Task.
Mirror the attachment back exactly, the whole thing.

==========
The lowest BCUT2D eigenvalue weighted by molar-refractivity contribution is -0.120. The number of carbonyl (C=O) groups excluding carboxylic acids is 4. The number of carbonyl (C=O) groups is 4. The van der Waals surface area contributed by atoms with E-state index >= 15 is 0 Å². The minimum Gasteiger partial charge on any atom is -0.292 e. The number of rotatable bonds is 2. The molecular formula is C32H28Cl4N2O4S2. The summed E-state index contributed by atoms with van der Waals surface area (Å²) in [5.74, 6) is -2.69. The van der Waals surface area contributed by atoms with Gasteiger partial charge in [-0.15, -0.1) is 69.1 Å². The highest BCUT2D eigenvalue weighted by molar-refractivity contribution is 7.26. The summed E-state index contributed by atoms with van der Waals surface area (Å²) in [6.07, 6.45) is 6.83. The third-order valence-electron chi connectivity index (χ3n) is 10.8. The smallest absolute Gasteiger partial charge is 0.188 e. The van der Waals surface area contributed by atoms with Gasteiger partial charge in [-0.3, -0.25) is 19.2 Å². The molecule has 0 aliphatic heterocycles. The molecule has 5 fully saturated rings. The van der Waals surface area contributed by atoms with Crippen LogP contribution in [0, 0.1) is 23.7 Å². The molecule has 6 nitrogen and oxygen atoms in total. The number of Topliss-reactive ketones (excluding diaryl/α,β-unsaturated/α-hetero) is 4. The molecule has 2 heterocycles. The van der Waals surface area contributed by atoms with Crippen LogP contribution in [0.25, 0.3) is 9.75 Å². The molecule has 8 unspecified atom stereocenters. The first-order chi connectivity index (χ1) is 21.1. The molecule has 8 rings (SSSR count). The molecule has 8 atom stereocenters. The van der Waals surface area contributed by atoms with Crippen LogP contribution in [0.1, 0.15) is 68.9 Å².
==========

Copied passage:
The lowest BCUT2D eigenvalue weighted by molar-refractivity contribution is -0.120. The number of carbonyl (C=O) groups excluding carboxylic acids is 4. The number of carbonyl (C=O) groups is 4. The van der Waals surface area contributed by atoms with E-state index >= 15 is 0 Å². The minimum Gasteiger partial charge on any atom is -0.292 e. The number of rotatable bonds is 2. The molecular formula is C32H28Cl4N2O4S2. The summed E-state index contributed by atoms with van der Waals surface area (Å²) in [5.74, 6) is -2.69. The van der Waals surface area contributed by atoms with Gasteiger partial charge in [-0.15, -0.1) is 69.1 Å². The highest BCUT2D eigenvalue weighted by molar-refractivity contribution is 7.26. The summed E-state index contributed by atoms with van der Waals surface area (Å²) in [6.07, 6.45) is 6.83. The third-order valence-electron chi connectivity index (χ3n) is 10.8. The smallest absolute Gasteiger partial charge is 0.188 e. The van der Waals surface area contributed by atoms with Gasteiger partial charge in [-0.3, -0.25) is 19.2 Å². The molecule has 0 aliphatic heterocycles. The molecule has 5 fully saturated rings. The van der Waals surface area contributed by atoms with Crippen LogP contribution in [0, 0.1) is 23.7 Å². The molecule has 6 nitrogen and oxygen atoms in total. The number of Topliss-reactive ketones (excluding diaryl/α,β-unsaturated/α-hetero) is 4. The molecule has 2 heterocycles. The van der Waals surface area contributed by atoms with Crippen LogP contribution in [0.25, 0.3) is 9.75 Å². The molecule has 8 unspecified atom stereocenters. The first-order chi connectivity index (χ1) is 21.1. The molecule has 8 rings (SSSR count). The molecule has 8 atom stereocenters. The van der Waals surface area contributed by atoms with Crippen LogP contribution in [0.1, 0.15) is 68.9 Å².